8.  Notes the recent memorandum on setting up de-escalation zones in Syria and supports the intent to reinforce the ceasefire, halt the regime’s air force flying over the de-escalation areas, and create conditions for humanitarian access, medical assistance, the return of displaced civilians to their homes and the restoration of damaged infrastructure; highlights, however, the concerns expressed by the opposition that the deal could lead to the establishment of zones of influence and to the division of Syria; highlights the importance of eliminating any ambiguity with respect to groups not covered by the ceasefire and calls on all parties, including Turkey, to ensure that the memorandum does not facilitate the targeting of forces allied to the moderate opposition or those fighting on the side of the international coalition against ISIS/Daesh; underscores that international monitoring of implementation must be ensured and supports more UN involvement, including in the monitoring of humanitarian access;

9.  Believes that the EU strategy should have also reviewed aspects concerning the fight against ISIS/Daesh and other UN-listed terrorist organisations, highlighting and focusing on the political and socio-economic root causes that have facilitated the spread of terrorism and identifying concrete actions to tackle them; considers, furthermore, that ways for contributing to the preservation of the multi-ethnic, multi-religious and multi-confessional character of the Syrian society should have been elaborated;

10.  Recalls that the early establishment of confidence building measures (CBMs), including fully unhindered humanitarian access throughout Syria, the delivery of basic public services (electricity, water, health care), the end of all city sieges, and the release of prisoners and hostages, is of crucial importance; welcomes the agreement among the Syrian Government and rebel groups to allow the evacuation of four besieged towns; urges all parties to support and facilitate the adoption of a comprehensive agreement on CBMs;

11.  Expresses satisfaction that the role of civil society, including women’s organisations, was recognised as a key part of a lasting solution; recalls the fact that the EU must promote and facilitate adequate involvement or consultation of civil society and women in the peace process, in line with the Comprehensive Approach to EU Implementation of UNSCR 1325 and 1820 on women, peace, and security; insists that women’s human rights need to be reflected in the new constitution of Syria;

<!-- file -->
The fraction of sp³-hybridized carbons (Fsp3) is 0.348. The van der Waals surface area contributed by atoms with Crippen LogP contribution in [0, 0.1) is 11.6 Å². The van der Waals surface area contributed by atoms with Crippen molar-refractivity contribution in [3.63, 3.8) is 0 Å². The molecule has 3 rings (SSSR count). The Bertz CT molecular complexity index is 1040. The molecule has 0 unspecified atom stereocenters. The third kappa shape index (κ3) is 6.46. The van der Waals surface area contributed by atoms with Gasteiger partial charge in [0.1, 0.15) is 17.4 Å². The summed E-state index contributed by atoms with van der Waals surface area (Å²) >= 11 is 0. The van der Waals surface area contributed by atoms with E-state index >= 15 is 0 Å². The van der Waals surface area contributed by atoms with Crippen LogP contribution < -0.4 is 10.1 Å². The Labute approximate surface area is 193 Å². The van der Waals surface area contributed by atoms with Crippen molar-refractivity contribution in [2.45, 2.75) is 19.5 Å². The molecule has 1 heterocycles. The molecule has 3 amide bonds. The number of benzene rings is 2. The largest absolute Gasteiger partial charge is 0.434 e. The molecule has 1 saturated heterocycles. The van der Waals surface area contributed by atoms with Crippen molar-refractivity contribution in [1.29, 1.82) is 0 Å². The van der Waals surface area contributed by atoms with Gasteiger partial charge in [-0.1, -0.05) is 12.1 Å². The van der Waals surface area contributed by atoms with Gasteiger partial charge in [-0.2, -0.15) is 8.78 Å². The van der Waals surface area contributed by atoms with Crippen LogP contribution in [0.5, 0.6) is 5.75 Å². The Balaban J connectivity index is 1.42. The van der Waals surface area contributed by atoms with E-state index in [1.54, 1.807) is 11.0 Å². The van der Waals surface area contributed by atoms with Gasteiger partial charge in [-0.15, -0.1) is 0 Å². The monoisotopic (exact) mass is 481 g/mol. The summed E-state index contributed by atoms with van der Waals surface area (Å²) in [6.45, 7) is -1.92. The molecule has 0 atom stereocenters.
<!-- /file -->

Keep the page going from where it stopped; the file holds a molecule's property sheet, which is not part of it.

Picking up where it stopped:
12.  Notes with regret that the devastating civil conflict has set the country back decades in terms of social and economic development, forcing millions of people into unemployment and poverty and entailing considerable destruction of health and education services, and large-scale displacement of Syrians and brain drain; points out, therefore, the importance of increasing the non-humanitarian assistance aimed at strengthening the resilience of people within Syria and restarting the economy; considers, furthermore, that as soon as the conflict is over, incentives for skilled Syrian refugees to return and contribute to the reconstruction efforts should be provided;

13.  Fully supports the target of ensuring a ‘No lost generation of children’ initiative in Syria and in the region, and calls for additional efforts to reach the goal of getting all refugee children and vulnerable children in host communities into quality education with equal access for girls and boys; highlights the need to recognise the often informal education in refugee camps and to support the psychological rehabilitation of these traumatised children;

14.  Believes that the EU must start developing a concrete plan for its involvement in the reconstruction of Syria and aim at inclusive, joint efforts with key international organisations and financial institutions, as well as regional and local actors; supports, in this respect, the political dialogue conducted by the VP/HR with key actors from the region under the EU regional initiative on the future of Syria; highlights, however, the importance of ownership of the post-conflict reconstruction process by the Syrians themselves;

15.  Instructs its President to forward this resolution to the Council, the Commission, the Vice-President of the Commission / High Representative of the Union for Foreign Affairs and Security Policy, the governments and parliaments of the EU Member States, the United Nations, the members of the International Syria Support Group and all the parties involved in the conflict.

Last updated: 17 May 2017Legal notice